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Mortgage Prequalification versus Preapproval

First time home-buyers are often under the impression that mortgage prequalification and preapproval are interchangeable terms, but they are actually two separate steps in the financial process and it is important to understand the difference between them.

Prequalification is a lender’s estimate of how much you could be eligible to borrow based on information you supply. In a prequalification, a credit report is not pulled, which means that the lender is depending on incomplete (and sometimes inaccurate) information. Prequalification does not mean a loan will be given, but is meant to serve only as an estimate for the mortgage process. Prequalifications help sellers determine a potential buyer’s general creditworthiness and give buyers a better understanding of their future financial responsibilities, but are not binding in any way.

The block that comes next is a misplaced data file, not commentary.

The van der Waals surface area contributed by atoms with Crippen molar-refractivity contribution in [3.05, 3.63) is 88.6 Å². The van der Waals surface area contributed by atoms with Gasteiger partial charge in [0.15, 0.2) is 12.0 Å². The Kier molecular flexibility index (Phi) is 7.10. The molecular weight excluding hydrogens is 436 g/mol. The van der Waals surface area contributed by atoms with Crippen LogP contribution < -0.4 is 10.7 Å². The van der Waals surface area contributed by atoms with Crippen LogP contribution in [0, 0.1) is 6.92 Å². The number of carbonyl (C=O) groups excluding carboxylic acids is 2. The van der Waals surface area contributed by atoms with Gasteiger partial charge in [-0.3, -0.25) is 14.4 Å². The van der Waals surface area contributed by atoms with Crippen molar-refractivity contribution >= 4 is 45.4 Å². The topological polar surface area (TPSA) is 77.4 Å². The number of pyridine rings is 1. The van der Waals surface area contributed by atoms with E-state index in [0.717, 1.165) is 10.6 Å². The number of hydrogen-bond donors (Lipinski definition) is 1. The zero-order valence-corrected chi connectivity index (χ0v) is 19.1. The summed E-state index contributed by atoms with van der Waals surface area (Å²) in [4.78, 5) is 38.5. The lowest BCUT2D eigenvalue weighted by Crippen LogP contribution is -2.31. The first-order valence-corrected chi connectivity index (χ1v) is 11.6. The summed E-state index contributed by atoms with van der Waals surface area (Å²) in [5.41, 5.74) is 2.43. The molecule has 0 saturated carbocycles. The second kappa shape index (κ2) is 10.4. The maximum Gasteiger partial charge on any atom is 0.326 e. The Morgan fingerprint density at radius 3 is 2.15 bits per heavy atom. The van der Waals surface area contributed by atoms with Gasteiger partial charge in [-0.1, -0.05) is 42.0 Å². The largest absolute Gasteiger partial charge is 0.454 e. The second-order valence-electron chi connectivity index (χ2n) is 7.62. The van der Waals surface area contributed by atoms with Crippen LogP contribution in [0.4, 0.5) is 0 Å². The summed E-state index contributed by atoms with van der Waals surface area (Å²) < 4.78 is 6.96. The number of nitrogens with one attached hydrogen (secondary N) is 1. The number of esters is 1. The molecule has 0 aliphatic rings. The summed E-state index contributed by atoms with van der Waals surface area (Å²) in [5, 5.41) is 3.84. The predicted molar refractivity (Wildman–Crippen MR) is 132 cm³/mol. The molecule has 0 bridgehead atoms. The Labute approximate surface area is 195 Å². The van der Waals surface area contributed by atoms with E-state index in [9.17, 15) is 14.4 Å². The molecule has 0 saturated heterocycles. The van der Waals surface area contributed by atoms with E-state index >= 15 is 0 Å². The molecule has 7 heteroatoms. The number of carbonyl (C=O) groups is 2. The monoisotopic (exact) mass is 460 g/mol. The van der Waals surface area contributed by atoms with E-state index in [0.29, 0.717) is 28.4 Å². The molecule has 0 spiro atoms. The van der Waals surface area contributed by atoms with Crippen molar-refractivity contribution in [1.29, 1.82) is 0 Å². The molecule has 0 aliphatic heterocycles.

Preapproval, however, is more concrete and does involve a credit report check. Lenders will contact employer, banks and others to verify a potential loan recipient’s income, assets, debts and credit history in this step. A preapproval from a lender will say how much you are eligible for, how long the approval is valid, and may contain some additional conditions for the loan. Note that a lender may not require the payment of any fees, except the cost of a credit report, at the time of a preapproval. Just because one obtains a preapproval does not mean that the loan is final – the funding will only be given when the property appraisal, title search, and other verifications have been confirmed.

There is no harm in getting prequalified, but to seal the deal preapproval is necessary. Buying a home is a complex process – make sure you know the industry lingo before getting involved in buying and selling negotiations to ensure that all parties are on the same page.

This article is intended as a summary of federal and state law activities and does not constitute legal advice.

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